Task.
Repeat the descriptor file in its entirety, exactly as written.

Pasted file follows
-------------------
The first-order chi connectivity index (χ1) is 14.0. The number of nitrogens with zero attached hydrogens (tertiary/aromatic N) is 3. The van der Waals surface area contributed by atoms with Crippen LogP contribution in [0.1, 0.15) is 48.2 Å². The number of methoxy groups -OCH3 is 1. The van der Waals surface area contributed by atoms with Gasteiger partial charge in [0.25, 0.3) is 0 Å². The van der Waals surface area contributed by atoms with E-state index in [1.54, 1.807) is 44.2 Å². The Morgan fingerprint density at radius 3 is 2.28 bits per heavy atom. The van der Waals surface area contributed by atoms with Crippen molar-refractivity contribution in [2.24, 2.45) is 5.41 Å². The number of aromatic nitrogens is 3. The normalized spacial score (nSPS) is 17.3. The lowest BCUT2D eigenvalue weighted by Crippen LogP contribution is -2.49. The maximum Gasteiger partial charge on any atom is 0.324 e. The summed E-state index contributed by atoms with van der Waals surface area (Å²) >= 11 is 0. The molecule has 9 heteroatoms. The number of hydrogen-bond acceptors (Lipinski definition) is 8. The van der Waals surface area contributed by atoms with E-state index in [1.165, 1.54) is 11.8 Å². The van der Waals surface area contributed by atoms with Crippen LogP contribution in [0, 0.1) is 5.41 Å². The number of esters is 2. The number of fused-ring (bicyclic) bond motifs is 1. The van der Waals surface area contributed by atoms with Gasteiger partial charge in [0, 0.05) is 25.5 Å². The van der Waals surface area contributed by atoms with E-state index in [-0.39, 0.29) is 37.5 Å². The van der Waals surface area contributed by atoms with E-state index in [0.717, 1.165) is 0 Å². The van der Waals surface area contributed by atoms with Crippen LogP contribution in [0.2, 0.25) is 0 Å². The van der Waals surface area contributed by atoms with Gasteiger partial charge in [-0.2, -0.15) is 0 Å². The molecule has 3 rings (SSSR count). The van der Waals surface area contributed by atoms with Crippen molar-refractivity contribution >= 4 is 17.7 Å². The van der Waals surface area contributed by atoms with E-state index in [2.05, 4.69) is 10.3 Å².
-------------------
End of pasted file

The first-order chi connectivity index (χ1) is 14.0. The number of nitrogens with zero attached hydrogens (tertiary/aromatic N) is 3. The van der Waals surface area contributed by atoms with Crippen LogP contribution in [0.1, 0.15) is 48.2 Å². The number of methoxy groups -OCH3 is 1. The van der Waals surface area contributed by atoms with Gasteiger partial charge in [0.25, 0.3) is 0 Å². The van der Waals surface area contributed by atoms with E-state index in [1.54, 1.807) is 44.2 Å². The Morgan fingerprint density at radius 3 is 2.28 bits per heavy atom. The van der Waals surface area contributed by atoms with Crippen molar-refractivity contribution in [2.24, 2.45) is 5.41 Å². The number of aromatic nitrogens is 3. The normalized spacial score (nSPS) is 17.3. The lowest BCUT2D eigenvalue weighted by Crippen LogP contribution is -2.49. The maximum Gasteiger partial charge on any atom is 0.324 e. The summed E-state index contributed by atoms with van der Waals surface area (Å²) >= 11 is 0. The molecule has 9 heteroatoms. The number of hydrogen-bond acceptors (Lipinski definition) is 8. The van der Waals surface area contributed by atoms with E-state index in [1.165, 1.54) is 11.8 Å². The van der Waals surface area contributed by atoms with Crippen LogP contribution in [0, 0.1) is 5.41 Å². The number of esters is 2. The number of fused-ring (bicyclic) bond motifs is 1. The van der Waals surface area contributed by atoms with Gasteiger partial charge in [0, 0.05) is 25.5 Å². The van der Waals surface area contributed by atoms with E-state index in [-0.39, 0.29) is 37.5 Å². The van der Waals surface area contributed by atoms with E-state index in [0.717, 1.165) is 0 Å². The van der Waals surface area contributed by atoms with Crippen LogP contribution in [0.2, 0.25) is 0 Å². The van der Waals surface area contributed by atoms with Gasteiger partial charge in [-0.2, -0.15) is 0 Å². The molecule has 3 rings (SSSR count). The van der Waals surface area contributed by atoms with Crippen molar-refractivity contribution >= 4 is 17.7 Å². The van der Waals surface area contributed by atoms with E-state index in [2.05, 4.69) is 10.3 Å².